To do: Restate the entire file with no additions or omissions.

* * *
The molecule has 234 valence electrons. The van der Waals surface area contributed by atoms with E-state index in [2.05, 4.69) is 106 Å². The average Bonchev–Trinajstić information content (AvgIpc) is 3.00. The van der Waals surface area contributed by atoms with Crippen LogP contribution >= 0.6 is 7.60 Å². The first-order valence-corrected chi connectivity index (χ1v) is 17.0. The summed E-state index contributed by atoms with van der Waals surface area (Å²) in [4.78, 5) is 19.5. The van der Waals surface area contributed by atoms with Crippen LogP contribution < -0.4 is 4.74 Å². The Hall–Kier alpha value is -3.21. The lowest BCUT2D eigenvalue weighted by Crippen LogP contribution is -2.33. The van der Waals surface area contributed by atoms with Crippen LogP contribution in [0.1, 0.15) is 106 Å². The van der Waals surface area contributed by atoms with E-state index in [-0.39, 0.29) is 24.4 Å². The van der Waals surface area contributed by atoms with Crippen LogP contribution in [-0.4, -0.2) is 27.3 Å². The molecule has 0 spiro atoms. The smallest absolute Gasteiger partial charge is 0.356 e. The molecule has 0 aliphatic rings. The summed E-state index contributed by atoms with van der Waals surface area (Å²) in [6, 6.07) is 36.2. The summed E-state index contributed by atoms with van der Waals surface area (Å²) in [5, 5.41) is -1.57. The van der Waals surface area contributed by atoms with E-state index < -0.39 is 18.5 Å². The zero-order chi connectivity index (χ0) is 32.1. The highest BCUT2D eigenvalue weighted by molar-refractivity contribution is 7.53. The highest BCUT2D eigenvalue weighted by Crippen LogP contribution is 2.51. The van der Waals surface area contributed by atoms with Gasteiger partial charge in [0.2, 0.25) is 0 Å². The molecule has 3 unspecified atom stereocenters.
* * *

The molecule has 234 valence electrons. The van der Waals surface area contributed by atoms with E-state index in [2.05, 4.69) is 106 Å². The average Bonchev–Trinajstić information content (AvgIpc) is 3.00. The van der Waals surface area contributed by atoms with Crippen LogP contribution >= 0.6 is 7.60 Å². The first-order valence-corrected chi connectivity index (χ1v) is 17.0. The summed E-state index contributed by atoms with van der Waals surface area (Å²) in [4.78, 5) is 19.5. The van der Waals surface area contributed by atoms with Crippen LogP contribution < -0.4 is 4.74 Å². The Hall–Kier alpha value is -3.21. The lowest BCUT2D eigenvalue weighted by Crippen LogP contribution is -2.33. The van der Waals surface area contributed by atoms with Crippen LogP contribution in [0.1, 0.15) is 106 Å². The van der Waals surface area contributed by atoms with E-state index in [-0.39, 0.29) is 24.4 Å². The van der Waals surface area contributed by atoms with Crippen LogP contribution in [-0.4, -0.2) is 27.3 Å². The molecule has 0 spiro atoms. The smallest absolute Gasteiger partial charge is 0.356 e. The molecule has 0 aliphatic rings. The summed E-state index contributed by atoms with van der Waals surface area (Å²) in [6, 6.07) is 36.2. The summed E-state index contributed by atoms with van der Waals surface area (Å²) in [5, 5.41) is -1.57. The van der Waals surface area contributed by atoms with E-state index < -0.39 is 18.5 Å². The zero-order chi connectivity index (χ0) is 32.1. The highest BCUT2D eigenvalue weighted by molar-refractivity contribution is 7.53. The highest BCUT2D eigenvalue weighted by Crippen LogP contribution is 2.51. The van der Waals surface area contributed by atoms with Gasteiger partial charge in [0.2, 0.25) is 0 Å². The molecule has 3 unspecified atom stereocenters.